A game that is just an excuse

Allan Fotheringham June 27 1988

A game that is just an excuse

Allan Fotheringham June 27 1988

A game that is just an excuse


Allan Fotheringham

There is something about golf that has always puzzled me. Closer to the truth, everything about golf puzzles me. There is only one sport in the world more boring than golf. That is curling. Golf, since the advent of the motorized golf cart (compulsory on many California courses), doesn’t even involve exercise. It’s horribly expensive to get into a private club, horrendously crowded on the public courses. Most men use the game to get away from their wives since—unlike something sensible like tennis—it takes all day to play 18 holes.

But the answer to the riddle has become clear. Golf is so popular because it is the only sport where middle-aged, middle-class men can dress like pimps.

The clue to the puzzle fell into place last week during some extensive research at the U.S. Open, played in Brookline, the area of Boston that is the home of the next president of the United States,

Michael Dukakis. Thousands upon thousands of grown men, executives playing hooky from work, dressed in cerise, lime, pink, shocking yellow and passionate red —stripes, polka-dots, flowers. Bewitched, bothered and bewildering.

The Boston course is called The Country Club. No first name, just The Country Club—because it claims it was the first in America, the putting greens being planted shortly after the Pilgrims arrived at Plymouth Rock and started to decimate the turkeys. It is famous for putting golf on the front pages, 75 years ago this summer, when an unknown amateur pulled off the biggest upset in golfing history.

In 1913, the reigning kings of world golf were two Englishmen, Ted Ray and Harry Vardon. They were expected to clean up on this course. Francis Ouimet was a local kid who had been a caddie on this course five years previous. At 20, wearing a tie of course in the game for gentlemen, in a match still talked about, he dramatically beat Vardon and Ray on the last two holes of this course for the U.S. Open title—and

Allan Fotheringham is a columnist for Southam News.

was carried off on the shoulders of an ecstatic crowd (wearing ties). He has been a cult figure in Boston ever since.

As an amateur, he didn’t get a buck for his troubles. The trouble today is that interchangeable look-alike players make too much money, especially as none of them have any personality. This is just June, and the 100th top money-winner on the U.S. tour, one Larry Rinker, has already made $57,704. The number 1 guy, Sandy Lyle, has made $608,479—with six months still to go.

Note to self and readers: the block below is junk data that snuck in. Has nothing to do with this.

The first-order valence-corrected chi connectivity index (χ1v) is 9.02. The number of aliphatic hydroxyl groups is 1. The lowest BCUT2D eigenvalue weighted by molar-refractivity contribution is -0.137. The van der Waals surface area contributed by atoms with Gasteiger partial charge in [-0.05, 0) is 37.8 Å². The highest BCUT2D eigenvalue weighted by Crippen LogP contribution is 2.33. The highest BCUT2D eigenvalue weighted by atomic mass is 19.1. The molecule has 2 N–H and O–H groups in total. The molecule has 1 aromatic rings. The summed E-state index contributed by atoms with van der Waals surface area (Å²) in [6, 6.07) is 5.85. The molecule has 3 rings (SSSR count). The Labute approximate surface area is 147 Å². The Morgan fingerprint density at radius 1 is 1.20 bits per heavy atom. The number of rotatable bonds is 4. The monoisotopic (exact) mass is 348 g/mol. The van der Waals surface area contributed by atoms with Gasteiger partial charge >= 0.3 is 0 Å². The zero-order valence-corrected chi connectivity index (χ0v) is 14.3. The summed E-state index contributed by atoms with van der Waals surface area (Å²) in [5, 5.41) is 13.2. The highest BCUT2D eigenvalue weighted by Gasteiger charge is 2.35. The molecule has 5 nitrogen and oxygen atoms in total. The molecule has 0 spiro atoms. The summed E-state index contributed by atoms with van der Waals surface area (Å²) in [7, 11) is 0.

The problem is that, with Arnold Palmer and Jack Nicklaus now in the

shade, there are no identifiable heroes. Could you warm to Curtis Strange ($368,525 so far)? Or Craig Stadler ($240,473)? What about Bob Tway ($189,119)? Or Fred Couples ($298,343), Lanny Wadkins ($476,906), Hale Irwin ($104,484) or the immortal Jay Don Blake ($97,183)? Even somebody called Davis Love in is allowed into this pastel, faceless mob, with $72,574.

What is a man called Davis Love III doing in sport? Real sport belongs to people called Gump Worsley and Dit Clapper and Toe Blake. Guys like Sweeney Schriner and Babe Pratt and Mud Bruneteau. Them’s sport names, not Lanny and Craig and Curtis. It’s no wonder at all that the three best golfers in the world today are Scotland’s Lyle, Spain’s Seve Ballesteros and Australia’s Greg Norman. The Americans are handicapped because their parents expended so much energy in naming them that their formative influence was exhausted then and there. Payne

Stewart. Clarence Rose. Raymond Floyd. Scott Simpson. Loren Roberts. Get serious.

South Africa’s Gary Player, who

used to be the world’s best player when he was a tad younger (South Africa’s Bobby Locke was the world’s best player around the Ben Hogan era) is playing here. He is 52 and can still do onehanded pushups. Can you imagine

Davis Love III doing one-handed any-

thing? He doesn’t have any strength left, after packing that moniker around 18 holes.

You can tell you’re in Boston, the city of 22 universities, when you see the carts that very efficiently whisk away the trash bags that quickly fill up with empty beer cups (each one emblazoned with a The Country Club emblem). The trash cart has “Ecology” printed on it. In other places, it would be garbage. Not in the city of Harvard and Radcliffe and MIT.

At 1:25 there is the wail of the first ambulance, meaning the first dowager has collapsed. Men wear trousers decorated with a pattern of small green ducks. Or small blue o whales. Those who are not dressed right out of a P. G. Wodehouse novel are “ dressed as if just off the Dick Clark Saturday morning bandstand.

A man lies under a tree as the pinkshod army pounds past. He is on his back, his trousers pulled to his knees, his legs bent. He is either English or bored. It is quite clear why everyone wears sunglasses, the better to protect the orbs from the blinding flashes of the raiments of the spectators. A fat executive in yellow T-shirt and fuchsia shorts is not nature’s finest gift.

Men who wear identical uniforms— three-piece dark suits—every day are quite obviously frustrated by their conventions, chained to their costumes. They lust to express their personalities (as women do with their choice of garb every day) but do not dare.

It is why cities and golf courses and country clubs fight to win years ahead the victory as a U.S. Open site. It’s the secret of all golf. The chance for the male, every Saturday morning, to come out of his sartorial closet.